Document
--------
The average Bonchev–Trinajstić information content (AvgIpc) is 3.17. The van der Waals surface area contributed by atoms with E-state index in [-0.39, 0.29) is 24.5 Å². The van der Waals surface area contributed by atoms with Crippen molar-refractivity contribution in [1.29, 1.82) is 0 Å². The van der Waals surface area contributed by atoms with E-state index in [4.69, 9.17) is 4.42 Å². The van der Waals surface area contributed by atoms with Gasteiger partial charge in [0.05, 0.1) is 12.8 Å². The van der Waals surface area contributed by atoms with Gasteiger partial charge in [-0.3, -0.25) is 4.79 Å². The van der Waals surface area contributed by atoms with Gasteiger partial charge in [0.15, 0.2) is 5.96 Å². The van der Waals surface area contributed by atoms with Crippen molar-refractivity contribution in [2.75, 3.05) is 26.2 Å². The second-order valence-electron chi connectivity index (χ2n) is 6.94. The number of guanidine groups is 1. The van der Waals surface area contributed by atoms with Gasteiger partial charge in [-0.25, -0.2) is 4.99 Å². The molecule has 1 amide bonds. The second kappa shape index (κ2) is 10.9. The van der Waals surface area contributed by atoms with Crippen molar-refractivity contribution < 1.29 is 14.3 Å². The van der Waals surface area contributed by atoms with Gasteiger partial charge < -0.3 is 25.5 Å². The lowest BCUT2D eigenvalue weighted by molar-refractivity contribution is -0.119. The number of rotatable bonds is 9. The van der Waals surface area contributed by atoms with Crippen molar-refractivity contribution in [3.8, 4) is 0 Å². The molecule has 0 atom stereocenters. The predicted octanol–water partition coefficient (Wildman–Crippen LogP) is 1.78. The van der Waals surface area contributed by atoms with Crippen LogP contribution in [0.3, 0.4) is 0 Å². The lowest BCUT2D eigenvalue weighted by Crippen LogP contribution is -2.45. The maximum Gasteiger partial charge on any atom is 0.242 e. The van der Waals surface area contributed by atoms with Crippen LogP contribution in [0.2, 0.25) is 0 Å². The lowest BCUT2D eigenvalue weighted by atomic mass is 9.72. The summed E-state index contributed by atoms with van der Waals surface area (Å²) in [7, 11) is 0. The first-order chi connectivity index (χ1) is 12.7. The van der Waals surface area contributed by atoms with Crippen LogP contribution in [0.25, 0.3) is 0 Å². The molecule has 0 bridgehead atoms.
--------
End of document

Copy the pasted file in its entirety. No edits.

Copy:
The average Bonchev–Trinajstić information content (AvgIpc) is 3.17. The van der Waals surface area contributed by atoms with E-state index in [-0.39, 0.29) is 24.5 Å². The van der Waals surface area contributed by atoms with Crippen molar-refractivity contribution in [1.29, 1.82) is 0 Å². The van der Waals surface area contributed by atoms with E-state index in [4.69, 9.17) is 4.42 Å². The van der Waals surface area contributed by atoms with Gasteiger partial charge in [0.05, 0.1) is 12.8 Å². The van der Waals surface area contributed by atoms with Gasteiger partial charge in [-0.3, -0.25) is 4.79 Å². The van der Waals surface area contributed by atoms with Gasteiger partial charge in [0.15, 0.2) is 5.96 Å². The van der Waals surface area contributed by atoms with Crippen molar-refractivity contribution in [2.75, 3.05) is 26.2 Å². The second-order valence-electron chi connectivity index (χ2n) is 6.94. The number of guanidine groups is 1. The van der Waals surface area contributed by atoms with Gasteiger partial charge in [-0.25, -0.2) is 4.99 Å². The molecule has 1 amide bonds. The second kappa shape index (κ2) is 10.9. The van der Waals surface area contributed by atoms with Crippen molar-refractivity contribution < 1.29 is 14.3 Å². The van der Waals surface area contributed by atoms with Gasteiger partial charge < -0.3 is 25.5 Å². The lowest BCUT2D eigenvalue weighted by molar-refractivity contribution is -0.119. The number of rotatable bonds is 9. The van der Waals surface area contributed by atoms with Crippen molar-refractivity contribution in [3.8, 4) is 0 Å². The molecule has 0 atom stereocenters. The predicted octanol–water partition coefficient (Wildman–Crippen LogP) is 1.78. The van der Waals surface area contributed by atoms with Crippen LogP contribution in [0.3, 0.4) is 0 Å². The lowest BCUT2D eigenvalue weighted by Crippen LogP contribution is -2.45. The maximum Gasteiger partial charge on any atom is 0.242 e. The van der Waals surface area contributed by atoms with Crippen LogP contribution in [0.2, 0.25) is 0 Å². The lowest BCUT2D eigenvalue weighted by atomic mass is 9.72. The summed E-state index contributed by atoms with van der Waals surface area (Å²) in [7, 11) is 0. The first-order chi connectivity index (χ1) is 12.7. The van der Waals surface area contributed by atoms with Crippen LogP contribution in [0.25, 0.3) is 0 Å². The molecule has 0 bridgehead atoms.